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 Post subject: Special Operations
PostPosted: Wed Jul 18, 2007 10:38 am 
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Joined: Mon Feb 09, 2004 14:02 pm
Posts: 2417
Location: Republic of Cornwall
Real Name: Ryan Thomas
Group: WW2 JRA
Listed below are some of the machines and methods the Japanese used ina desperate attempt to hold off the allies.

Ohka ''Cherry Blossom''

The Yokosuka MXY-7 Ohka ("cherry blossom") was a purpose-built kamikaze aircraft employed by the Imperial Japanese Navy Air Service towards the end of World War II. The US gave the aircraft the Japanese name Baka ("fool").

It was a small flying bomb that was carried underneath a Mitsubishi G4M "Betty", Yokosuka P1Y Ginga "Frances" (guided Type 22) or planned Heavy Nakajima G8N Renzan "Rita" (transport type 43A/B) bomber to within range of its target; on release, the pilot would first glide towards the target and when close enough he would fire the Ohka's engine(s) and dive against the ship to destroy. That final approach was almost unstoppable (especially for Type 11) because the aircraft gained tremendous speed. Later versions were designed to be launched from coastal air bases and caves, and even from submarines equipped with aircraft catapults, although none were actually used this way.

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Shinyo

These fast motorboats were driven by one man, to speeds of around 30 knots. They were typically equipped with two depth charges as explosives or a bow mounted explosive charge. The ones equipped with depth charges were not actually suicide boats as the idea was to drop the depth charges and then turn around before the explosion. However, the wave from the explosion would probably have killed the crew, or at least have swamped the boat.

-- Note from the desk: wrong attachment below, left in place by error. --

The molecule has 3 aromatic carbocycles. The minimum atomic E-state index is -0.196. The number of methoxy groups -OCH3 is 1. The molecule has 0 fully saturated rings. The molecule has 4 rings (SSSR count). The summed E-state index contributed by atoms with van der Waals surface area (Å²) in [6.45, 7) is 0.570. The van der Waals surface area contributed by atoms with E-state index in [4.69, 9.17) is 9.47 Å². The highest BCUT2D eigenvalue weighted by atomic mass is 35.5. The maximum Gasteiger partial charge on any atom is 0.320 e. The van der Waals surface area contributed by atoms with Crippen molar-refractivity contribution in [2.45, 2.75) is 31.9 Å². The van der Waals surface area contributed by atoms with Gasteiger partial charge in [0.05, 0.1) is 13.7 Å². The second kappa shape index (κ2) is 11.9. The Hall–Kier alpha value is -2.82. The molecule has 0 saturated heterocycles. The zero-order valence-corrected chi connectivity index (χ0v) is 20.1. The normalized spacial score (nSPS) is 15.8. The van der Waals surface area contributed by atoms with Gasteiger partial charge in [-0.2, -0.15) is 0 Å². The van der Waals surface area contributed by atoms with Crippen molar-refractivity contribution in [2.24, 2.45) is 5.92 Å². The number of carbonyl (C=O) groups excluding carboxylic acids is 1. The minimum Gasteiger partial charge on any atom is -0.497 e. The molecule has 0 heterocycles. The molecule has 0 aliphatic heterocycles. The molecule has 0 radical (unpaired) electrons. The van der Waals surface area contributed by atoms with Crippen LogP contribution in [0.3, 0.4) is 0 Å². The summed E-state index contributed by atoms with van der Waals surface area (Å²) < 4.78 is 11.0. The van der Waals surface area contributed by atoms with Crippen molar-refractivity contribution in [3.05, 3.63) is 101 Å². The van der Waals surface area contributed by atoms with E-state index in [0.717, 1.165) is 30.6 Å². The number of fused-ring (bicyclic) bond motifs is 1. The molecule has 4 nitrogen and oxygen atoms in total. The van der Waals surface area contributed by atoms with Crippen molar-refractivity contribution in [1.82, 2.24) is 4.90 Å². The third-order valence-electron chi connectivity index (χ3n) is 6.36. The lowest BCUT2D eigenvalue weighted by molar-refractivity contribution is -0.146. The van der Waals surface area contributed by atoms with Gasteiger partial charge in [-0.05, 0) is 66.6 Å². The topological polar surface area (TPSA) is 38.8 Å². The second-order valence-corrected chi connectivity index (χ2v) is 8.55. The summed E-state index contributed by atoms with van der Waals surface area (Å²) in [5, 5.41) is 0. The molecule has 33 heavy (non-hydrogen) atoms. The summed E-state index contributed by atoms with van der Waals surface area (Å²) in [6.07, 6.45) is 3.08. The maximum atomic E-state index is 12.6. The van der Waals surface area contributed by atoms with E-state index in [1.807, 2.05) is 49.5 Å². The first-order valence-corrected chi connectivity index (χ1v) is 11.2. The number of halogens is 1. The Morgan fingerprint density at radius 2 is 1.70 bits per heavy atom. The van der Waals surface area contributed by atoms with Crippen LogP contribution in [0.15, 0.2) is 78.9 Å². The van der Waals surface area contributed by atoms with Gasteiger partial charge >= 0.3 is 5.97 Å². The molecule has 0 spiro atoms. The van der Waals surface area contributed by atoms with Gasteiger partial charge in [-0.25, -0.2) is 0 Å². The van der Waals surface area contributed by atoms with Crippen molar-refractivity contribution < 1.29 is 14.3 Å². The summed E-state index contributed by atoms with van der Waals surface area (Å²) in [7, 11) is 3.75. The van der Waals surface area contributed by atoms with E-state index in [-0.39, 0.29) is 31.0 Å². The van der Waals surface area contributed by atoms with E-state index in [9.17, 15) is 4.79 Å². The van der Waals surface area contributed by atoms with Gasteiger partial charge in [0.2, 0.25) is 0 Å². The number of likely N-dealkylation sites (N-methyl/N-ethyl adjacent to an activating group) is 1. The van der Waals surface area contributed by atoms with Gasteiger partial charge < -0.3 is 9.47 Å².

Around 6,200 Shinyo were produced for the Imperial Japanese Navy and 3,000 Maru-ni for the Imperial Japanese Army. Around 400 were transported to Okinawa and Formosa, and the rest were stored on the coast of Japan for the ultimate defense against the invasion of the Home islands.

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Kairyu "Sea Dragon"

The Kairyu ("Sea Dragon") was a class of Kamikaze midget submarines of the Imperial Japanese Navy, designed in 1943-1944, and produced from the beginning of 1945. These submarines were meant to meet the invading American Naval forces upon their anticipated approach of Tokyo.

These submarines had a two-man crew and were fitted with an internal warhead for suicide missions. Over 760 of these submarines were planned, and by August 1945, 200 had been manufactured, most of them at the Yokosuka shipyard.

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Kaiten ''returning to the heavens''

The Kaiten was a torpedo modified as a suicide weapon, and used by the Imperial Japanese Navy in the final stages of the Second World War. Kaiten means returning to the heavens.

Early designs allowed for the pilot to escape after the final acceleration towards the target, although whether this could have been done successfully is doubtful. There is no record of any pilot attempting to escape or intending to do so, and this provision was dropped from later production kaitens.